It was 1867 when British singer George Leybourne wrote of "that daring young man on the flying trapeze," a paean to the great 19th-century French trapeze artist Jules Léotard, who's been credited as being the first circus trapeze act ever. Léotard, no doubt, was well taken care of by the Cirque Napoleon, innovative curiosity that he was, and didn't have to worry about how he would be hoisted into the air. Ironically, Denver's small Roustabouts circus troupe, which channels that old-time circus ethic of the "circus in a suitcase," doesn't have it so good. That's why the circus company, led by Cris Clark and featuring aerial fabric routines and an acrobatic girl-on-a-hoop act, along with some clowns and a strongman balancing act, needs a special twenty-foot aerial rig: so they can truly take their ragtag show on the road, sky-high tricks and all. Guess what: Aerial rigs are expensive, to the tune of $4,000. This is why:
This aerial rig is a tripod, suspending a hefty triangular frame above the stage on three narrow legs. It stands 20 ft high and 20 ft wide at the base. It weighs 400 pounds, holds up under 1,500 pounds of force and breaks down into pieces less than seven feet long for transport. It can be carried in a small truck or two cars, set up by four people in twenty minutes, and will last for more than ten years.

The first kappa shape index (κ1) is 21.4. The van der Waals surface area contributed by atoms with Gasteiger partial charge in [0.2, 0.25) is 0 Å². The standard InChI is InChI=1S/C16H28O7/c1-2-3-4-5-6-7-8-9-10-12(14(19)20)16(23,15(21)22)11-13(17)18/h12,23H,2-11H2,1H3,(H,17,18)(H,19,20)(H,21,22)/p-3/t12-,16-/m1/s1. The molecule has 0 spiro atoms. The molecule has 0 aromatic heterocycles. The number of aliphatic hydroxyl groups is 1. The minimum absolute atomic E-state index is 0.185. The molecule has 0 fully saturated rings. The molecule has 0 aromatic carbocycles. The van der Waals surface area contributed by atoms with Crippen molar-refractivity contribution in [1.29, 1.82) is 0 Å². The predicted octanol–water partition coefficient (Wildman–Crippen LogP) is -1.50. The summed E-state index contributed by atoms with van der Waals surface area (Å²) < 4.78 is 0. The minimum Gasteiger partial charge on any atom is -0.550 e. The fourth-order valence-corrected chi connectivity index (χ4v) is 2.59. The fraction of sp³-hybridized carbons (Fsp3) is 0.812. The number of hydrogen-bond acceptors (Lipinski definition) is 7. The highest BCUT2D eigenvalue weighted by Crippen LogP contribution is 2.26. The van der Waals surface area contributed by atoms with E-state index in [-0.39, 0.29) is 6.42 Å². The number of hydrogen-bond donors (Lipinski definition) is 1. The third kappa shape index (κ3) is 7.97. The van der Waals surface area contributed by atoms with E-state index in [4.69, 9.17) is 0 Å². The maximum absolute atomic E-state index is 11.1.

To that end, the Roustabouts will roll up their daring young sleeves tomorrow from 3 to 6 p.m. at APEX Movement, 2622 Zuni Street, Englewood, for Come to the Circus! Raise the Rig!, a benefit performance and silent auction with host Paul Borillo manning the mic. The afternoon will begin with games, physical challenges and demonstrations of skill, followed by a circus show at 4 p.m.; a $20 cash donation requested at the door will benefit the aerial-rig fund, as will all auction proceeds. Visit the Facebook event page for details.
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